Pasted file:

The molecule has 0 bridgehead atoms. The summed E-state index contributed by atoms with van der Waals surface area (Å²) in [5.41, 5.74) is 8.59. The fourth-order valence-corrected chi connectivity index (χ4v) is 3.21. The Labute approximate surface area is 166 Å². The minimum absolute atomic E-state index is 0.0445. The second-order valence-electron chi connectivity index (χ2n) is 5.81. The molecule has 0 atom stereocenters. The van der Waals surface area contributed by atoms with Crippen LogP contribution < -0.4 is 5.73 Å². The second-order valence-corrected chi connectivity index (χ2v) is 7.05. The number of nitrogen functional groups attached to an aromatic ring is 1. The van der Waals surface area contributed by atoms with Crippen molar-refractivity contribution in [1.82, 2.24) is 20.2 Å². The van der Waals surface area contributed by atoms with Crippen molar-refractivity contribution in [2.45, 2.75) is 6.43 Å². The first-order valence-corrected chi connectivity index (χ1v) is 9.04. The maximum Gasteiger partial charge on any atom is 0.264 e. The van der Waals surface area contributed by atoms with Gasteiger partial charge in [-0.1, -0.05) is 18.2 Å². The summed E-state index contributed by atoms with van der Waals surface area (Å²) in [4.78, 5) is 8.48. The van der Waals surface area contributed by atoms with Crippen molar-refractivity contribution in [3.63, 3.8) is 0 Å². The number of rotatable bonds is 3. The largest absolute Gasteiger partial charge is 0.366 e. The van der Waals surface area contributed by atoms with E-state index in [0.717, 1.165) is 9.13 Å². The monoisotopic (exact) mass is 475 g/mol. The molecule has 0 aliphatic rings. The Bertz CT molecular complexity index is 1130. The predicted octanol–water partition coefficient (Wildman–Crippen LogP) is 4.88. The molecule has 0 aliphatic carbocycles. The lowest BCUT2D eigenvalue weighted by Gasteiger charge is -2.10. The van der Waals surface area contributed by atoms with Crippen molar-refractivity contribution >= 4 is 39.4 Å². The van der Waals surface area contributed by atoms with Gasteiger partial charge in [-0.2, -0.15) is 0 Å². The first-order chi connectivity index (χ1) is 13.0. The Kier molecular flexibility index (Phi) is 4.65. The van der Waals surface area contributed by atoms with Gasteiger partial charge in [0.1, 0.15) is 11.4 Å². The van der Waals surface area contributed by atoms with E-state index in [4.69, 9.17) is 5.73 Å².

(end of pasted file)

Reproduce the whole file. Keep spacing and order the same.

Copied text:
The molecule has 0 bridgehead atoms. The summed E-state index contributed by atoms with van der Waals surface area (Å²) in [5.41, 5.74) is 8.59. The fourth-order valence-corrected chi connectivity index (χ4v) is 3.21. The Labute approximate surface area is 166 Å². The minimum absolute atomic E-state index is 0.0445. The second-order valence-electron chi connectivity index (χ2n) is 5.81. The molecule has 0 atom stereocenters. The van der Waals surface area contributed by atoms with Crippen LogP contribution < -0.4 is 5.73 Å². The second-order valence-corrected chi connectivity index (χ2v) is 7.05. The number of nitrogen functional groups attached to an aromatic ring is 1. The van der Waals surface area contributed by atoms with Crippen molar-refractivity contribution in [1.82, 2.24) is 20.2 Å². The van der Waals surface area contributed by atoms with Crippen molar-refractivity contribution in [2.45, 2.75) is 6.43 Å². The first-order valence-corrected chi connectivity index (χ1v) is 9.04. The maximum Gasteiger partial charge on any atom is 0.264 e. The van der Waals surface area contributed by atoms with Gasteiger partial charge in [-0.1, -0.05) is 18.2 Å². The summed E-state index contributed by atoms with van der Waals surface area (Å²) in [4.78, 5) is 8.48. The van der Waals surface area contributed by atoms with Crippen molar-refractivity contribution in [3.63, 3.8) is 0 Å². The number of rotatable bonds is 3. The largest absolute Gasteiger partial charge is 0.366 e. The van der Waals surface area contributed by atoms with E-state index in [0.717, 1.165) is 9.13 Å². The monoisotopic (exact) mass is 475 g/mol. The molecule has 0 aliphatic rings. The Bertz CT molecular complexity index is 1130. The predicted octanol–water partition coefficient (Wildman–Crippen LogP) is 4.88. The molecule has 0 aliphatic carbocycles. The lowest BCUT2D eigenvalue weighted by Gasteiger charge is -2.10. The van der Waals surface area contributed by atoms with Crippen molar-refractivity contribution >= 4 is 39.4 Å². The van der Waals surface area contributed by atoms with Gasteiger partial charge in [-0.2, -0.15) is 0 Å². The first-order chi connectivity index (χ1) is 13.0. The Kier molecular flexibility index (Phi) is 4.65. The van der Waals surface area contributed by atoms with Gasteiger partial charge in [0.1, 0.15) is 11.4 Å². The van der Waals surface area contributed by atoms with E-state index in [4.69, 9.17) is 5.73 Å².